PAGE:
And of course, make sure the cable is coiled up like hell rather than straight...

Download a copy of SP2 (3, Interesting)

Marxist Hacker 42 (638312) | more than 9 years ago | (#10028324)

This may be the oddest use for this yet- but any large file would work >200MB. Set up your Serial port for a slow connection, say 110 baud, then start an ftp transfer in the background of SP2 from one machine to the other. That ought to simulate latency errors just fine.

We use Dummynet (4, Informative)

jshare (6557) | more than 9 years ago | (#10028365)

We use FreeBSD and its "dummynet" capabilites. (Perhaps other BSDs have this as well?)

You can get m0n0wall and stick it on random hardware. I think you then have to recompile the kernel to enable dummynet.

We use a Soekris 4501. It'll only bridge upto about 50mbit of traffic, but if you want to simulate T1 speeds it'll be fine. Beefier hardware (the soekris box is roughly a 133MHz 486) will probably let you max out at wire speed.

Stand next to the router and... (4, Funny)

stefanlasiewski (63134) | more than 9 years ago | (#10028366)

Stand next to the router and simulate rough conditions... ... yank out the wire a couple times. ... play kick the router. ... simulate lightening by plugging a network cable into a 220V plug ... paint sunspots on your face and spew out some EMF pulses like the sun.

Re:Stand next to the router and... (1)

whee (36911) | more than 9 years ago | (#10029091)

[snip]. paint sunspots on your face and spew out some EMF pulses like the sun.
I'm imagining some pimply geek popping zits next to the router. Solar flares.

Re:Stand next to the router and... (4, Funny)

Piquan (49943) | more than 8 years ago | (#10031309)

Don't forget the most fun part of cable simulation: the backhoe!

Re:Stand next to the router and... (2, Informative)

Piquan (49943) | more than 8 years ago | (#10031321)

simulate lightening by plugging a network cable into a 220V plug

Enter the Etherkiller [fiftythree.org].

Re:Stand next to the router and... (0)

Anonymous Coward | more than 9 years ago | (#10085673)

Haha, I was about to link to that too.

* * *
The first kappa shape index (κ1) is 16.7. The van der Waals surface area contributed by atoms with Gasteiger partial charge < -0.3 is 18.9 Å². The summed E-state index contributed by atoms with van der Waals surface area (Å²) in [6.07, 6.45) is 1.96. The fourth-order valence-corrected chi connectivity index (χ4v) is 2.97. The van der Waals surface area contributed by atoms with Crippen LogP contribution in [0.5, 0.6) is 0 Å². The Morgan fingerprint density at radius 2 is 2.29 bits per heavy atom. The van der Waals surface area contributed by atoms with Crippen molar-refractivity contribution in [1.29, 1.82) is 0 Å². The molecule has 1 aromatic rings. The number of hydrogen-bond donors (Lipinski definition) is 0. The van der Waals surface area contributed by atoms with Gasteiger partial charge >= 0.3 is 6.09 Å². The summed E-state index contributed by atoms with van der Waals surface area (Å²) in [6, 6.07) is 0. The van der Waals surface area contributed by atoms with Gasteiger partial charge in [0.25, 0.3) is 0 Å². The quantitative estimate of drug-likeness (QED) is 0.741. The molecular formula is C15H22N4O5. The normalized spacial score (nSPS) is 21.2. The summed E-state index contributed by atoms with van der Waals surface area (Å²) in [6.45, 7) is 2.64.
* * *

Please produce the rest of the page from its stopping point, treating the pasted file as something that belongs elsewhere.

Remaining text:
Porn (-1, Flamebait)

Anonymous Coward | more than 9 years ago | (#10028386)

Go to a couple of machines in your office and start downloading as much porn as you possibly can. Use p2p services or USENET so you can download some full-length features. When you've got five machines chewing away at stuff like "Jenna Loves Brianna", "Cum Buttered Cornholes -- The Director's Cut", and "Yank My Doodle Dandy" you'll get some nice latency in the network.

FreeBSD (-1, Redundant)

psyconaut (228947) | more than 9 years ago | (#10028399)

Use "DUMMYNET".

BTW....wouldn't have taken more than 2 minutes to Google that!

-psy

Re:FreeBSD (0, Redundant)

NanoGator (522640) | more than 9 years ago | (#10029691)

"BTW....wouldn't have taken more than 2 minutes to Google that!"

The point is to discuss it, not to be a human Google. Read some of the other posts that were modded up.

Dummynet is great, but... (1)

Bri3D (584578) | more than 9 years ago | (#10028561)

What if you want to simulate two multiplatform networks connected? I think this guy is looking for hardware because the commercial latency simulators are ~$2000.

Dumbass (1)

b00m3rang (682108) | more than 9 years ago | (#10028790)

If the poster was looking for hardware, they wouldn't have posted:
"Is there some OS tool or patch (for Linux/OpenBSD)"
I know people don't like to RTFA, but at least read the fucking post you're replying to.

Re:Dumbass (1)

Bri3D (584578) | more than 9 years ago | (#10029830)

He still may want a hardware solution, seeing as how he mentioned one. And people should RTFC(comments) before posting "Try Dummynet!" toplevel 10 times.

$2000 will also buy you... (1)

tepples (727027) | more than 8 years ago | (#10032587)

I think this guy is looking for hardware because the commercial latency simulators are ~$2000.

So is a pair of good PCs running free latency simulation software.

Simple (5, Funny)

Anonymous Coward | more than 9 years ago | (#10028807)

Sign up with Comcast.

Re:Simple (2, Informative)

cfallin (596080) | more than 9 years ago | (#10029780)

AMEN TO THAT. All my friends in the area and I are on Comcast (still better than DSL, considering price), and a few in particular seem to have outages every week or so. There are random incidents of packet loss every few days that cause Trillian to drop my AIM connection. It's really quite annoying, but for the price (compared to a quality T1) you can't complain much.

Re:Simple (2, Informative)

michael_cain (66650) | more than 9 years ago | (#10045163)

Oddly enough, Comcast has a Linux-based program named NETSIM that does exactly what the original article was looking for. It emulates queueing delays for a variety of access technologies (dial-up, DSL, etc) including custom settings. It emulates network impairments like delay, jitter and loss. It has been used to test a variety of commercial IP-based services under a broad range of impairment conditions. The usability group made extensive use of NETSIM while evaluating different upstream/downstream speed limits for possible tiered service. It has the useful attribute that it runs entirely in user space, although it does need root privileges. It ran on every version of Linux that I ever tried it on. There's a nice Tcl/Tk control interface that works well for certain kinds of demonstrations.